The Lifecycle of Data

Most data is not static. No, data has a life in which it changes, is used for perhaps multiple purposes, and gets moved all over the place. So, it makes sense to think about the lifecycle of your data at your organization.

The accompanying diagram helps to demonstrate this lifecycle. Basically, there are three major stages of “life” for any piece of data.

Data is created at some point, usually by means of a transaction: a product is released, an order is processed, a deposit is made, etc. For a period of time after creation, the data enters it first state: it is operational, that is, the data is needed to complete on-going business transactions.

This is where it serves it primary business purpose. Transactions are enacted upon data in this state. Most changes occur to data during its operational state.

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The operational state is followed by the reference state. This is the time during which the data is still needed for reporting and query purposes, but it is not necessarily driving business transactions. The data may be needed to produce internal reports, external statements, or simply exist in case a customer asks for it.

Then, after some additional period of time, the data moves into an area where it is no longer needed for completing business transactions and the chance of it being needed for querying and reporting is small to none. However, the data still needs to be saved for regulatory compliance and other legal purposes, particularly if it pertains to a financial transaction. This is the archive state.

Finally, after a designated period of time in the archive, the data is no longer needed at all and it can be discarded. This actually should be emphasized much stronger: the data must be discarded. In most cases the only reason older data is being kept at all is to comply with regulations, many of which help to enable lawsuits. When there is no legal requirement to maintain such data, it is only right and proper for organizations to demand that it be destroyed – why enable anyone to sue you if it is not a legal requirement to do so?

Perhaps a short example would help here:

 You are out shopping for clothing. You pick out a nice outfit and decide to charge the purchase to your credit card. As part of this transaction, the business captures your credit card data and the items you have purchased. In other words, the data is created and is stored in an operational state.

It remains operational until your monthly billing cycle is complete, and you receive your statement in the mail. At some point after this happens the data moves from an operational state to a reference state. The data is not needed to conduct any further business, but it may be needed for reporting purposes. Furthermore, the card processing company determines that there is a period of time – maybe 90 days – during which customers frequently call to get information on recent transactions. But after that time, customer requests are rare.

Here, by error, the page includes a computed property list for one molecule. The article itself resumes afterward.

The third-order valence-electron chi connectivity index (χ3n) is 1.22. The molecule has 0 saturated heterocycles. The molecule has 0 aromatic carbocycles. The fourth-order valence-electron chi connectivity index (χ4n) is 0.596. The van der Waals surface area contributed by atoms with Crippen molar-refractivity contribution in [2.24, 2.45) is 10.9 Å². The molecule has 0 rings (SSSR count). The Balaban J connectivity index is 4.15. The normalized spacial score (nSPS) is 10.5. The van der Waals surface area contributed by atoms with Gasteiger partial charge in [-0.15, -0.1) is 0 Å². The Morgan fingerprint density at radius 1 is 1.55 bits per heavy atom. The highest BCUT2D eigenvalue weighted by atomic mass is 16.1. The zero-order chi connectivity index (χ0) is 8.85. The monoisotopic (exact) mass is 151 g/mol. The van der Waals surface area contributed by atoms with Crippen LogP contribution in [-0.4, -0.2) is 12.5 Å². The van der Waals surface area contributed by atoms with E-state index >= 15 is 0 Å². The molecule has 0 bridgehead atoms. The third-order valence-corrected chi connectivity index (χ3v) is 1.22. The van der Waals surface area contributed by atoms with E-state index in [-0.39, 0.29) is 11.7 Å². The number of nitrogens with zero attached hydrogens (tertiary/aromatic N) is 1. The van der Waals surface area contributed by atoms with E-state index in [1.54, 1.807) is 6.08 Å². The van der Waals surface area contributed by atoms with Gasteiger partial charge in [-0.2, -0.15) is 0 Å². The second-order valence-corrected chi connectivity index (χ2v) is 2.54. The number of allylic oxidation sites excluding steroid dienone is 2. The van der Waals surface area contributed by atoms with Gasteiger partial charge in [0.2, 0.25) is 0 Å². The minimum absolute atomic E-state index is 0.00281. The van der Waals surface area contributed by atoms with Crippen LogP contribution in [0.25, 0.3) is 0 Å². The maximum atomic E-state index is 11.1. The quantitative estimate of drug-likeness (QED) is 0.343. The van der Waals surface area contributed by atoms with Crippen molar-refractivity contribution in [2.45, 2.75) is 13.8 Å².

At this point, the data can pass into an archive state. It must be kept around until such time as all regulatory requirements have passed. After all need for the data, both for internal business purposes and external legal purposes, has expired, it is purged from the system.

Don’t think in terms of databases or technologies that you already know when considering these data states. The data could be in three separate databases, a single database, or any combination thereof. Furthermore, don’t think about data warehousing in this context – here we are talking about the single, official store of data – and its production lifecycle.

The operational and reference states have been reasonably well implemented in organizations today, but not so for archived data. Think about how you archiSve data, if you archive anything today at all. Is it easily accessible? Or would it take weeks or months of work to get the archived data into any reasonable format for querying? Or perhaps, more commonly, data is never archived. Instead, it languishes in the production database with operational and reference data, but is never accessed. All it does is take up space and impact the performance of queries against the rest of your data!

As you design your databases, be sure to consider the data lifecycle and plan for each stage accordingly. With increasing regulatory pressures the need to better plan for and implement database archiving will only become more pervasive over time.

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Craig Mullins

Craig Mullins

Craig S. Mullins is a data management strategist and principal consultant for Mullins Consulting, Inc. He has three decades of experience in the field of database management, including working with DB2 for z/OS since Version 1. Craig is also an IBM Information Champion and is the author of two books: DB2 Developer’s Guide and Database Administration:The Complete Guide to Practices and Procedures. You can contact Craig via his website.

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